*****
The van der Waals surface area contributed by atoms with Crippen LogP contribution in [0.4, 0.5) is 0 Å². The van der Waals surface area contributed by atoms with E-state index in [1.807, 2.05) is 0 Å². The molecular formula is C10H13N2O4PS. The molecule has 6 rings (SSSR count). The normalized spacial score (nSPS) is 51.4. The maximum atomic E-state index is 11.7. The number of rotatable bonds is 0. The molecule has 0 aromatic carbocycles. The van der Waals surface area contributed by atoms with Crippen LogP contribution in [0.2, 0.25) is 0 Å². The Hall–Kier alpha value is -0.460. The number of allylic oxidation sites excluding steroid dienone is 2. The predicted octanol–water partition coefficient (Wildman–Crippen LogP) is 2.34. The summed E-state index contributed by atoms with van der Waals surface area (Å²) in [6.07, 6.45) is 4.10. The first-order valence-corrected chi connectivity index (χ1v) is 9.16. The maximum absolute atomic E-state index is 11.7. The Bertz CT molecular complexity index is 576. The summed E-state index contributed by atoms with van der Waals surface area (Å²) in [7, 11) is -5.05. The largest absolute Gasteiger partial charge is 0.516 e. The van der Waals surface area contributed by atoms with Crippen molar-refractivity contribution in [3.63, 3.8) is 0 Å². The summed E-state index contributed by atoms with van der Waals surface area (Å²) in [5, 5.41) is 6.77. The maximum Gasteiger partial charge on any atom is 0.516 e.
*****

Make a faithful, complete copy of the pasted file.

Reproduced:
The van der Waals surface area contributed by atoms with Crippen LogP contribution in [0.4, 0.5) is 0 Å². The van der Waals surface area contributed by atoms with E-state index in [1.807, 2.05) is 0 Å². The molecular formula is C10H13N2O4PS. The molecule has 6 rings (SSSR count). The normalized spacial score (nSPS) is 51.4. The maximum atomic E-state index is 11.7. The number of rotatable bonds is 0. The molecule has 0 aromatic carbocycles. The van der Waals surface area contributed by atoms with Crippen LogP contribution in [0.2, 0.25) is 0 Å². The Hall–Kier alpha value is -0.460. The number of allylic oxidation sites excluding steroid dienone is 2. The predicted octanol–water partition coefficient (Wildman–Crippen LogP) is 2.34. The summed E-state index contributed by atoms with van der Waals surface area (Å²) in [6.07, 6.45) is 4.10. The first-order valence-corrected chi connectivity index (χ1v) is 9.16. The maximum absolute atomic E-state index is 11.7. The Bertz CT molecular complexity index is 576. The summed E-state index contributed by atoms with van der Waals surface area (Å²) in [7, 11) is -5.05. The largest absolute Gasteiger partial charge is 0.516 e. The van der Waals surface area contributed by atoms with Crippen molar-refractivity contribution in [3.63, 3.8) is 0 Å². The summed E-state index contributed by atoms with van der Waals surface area (Å²) in [5, 5.41) is 6.77. The maximum Gasteiger partial charge on any atom is 0.516 e.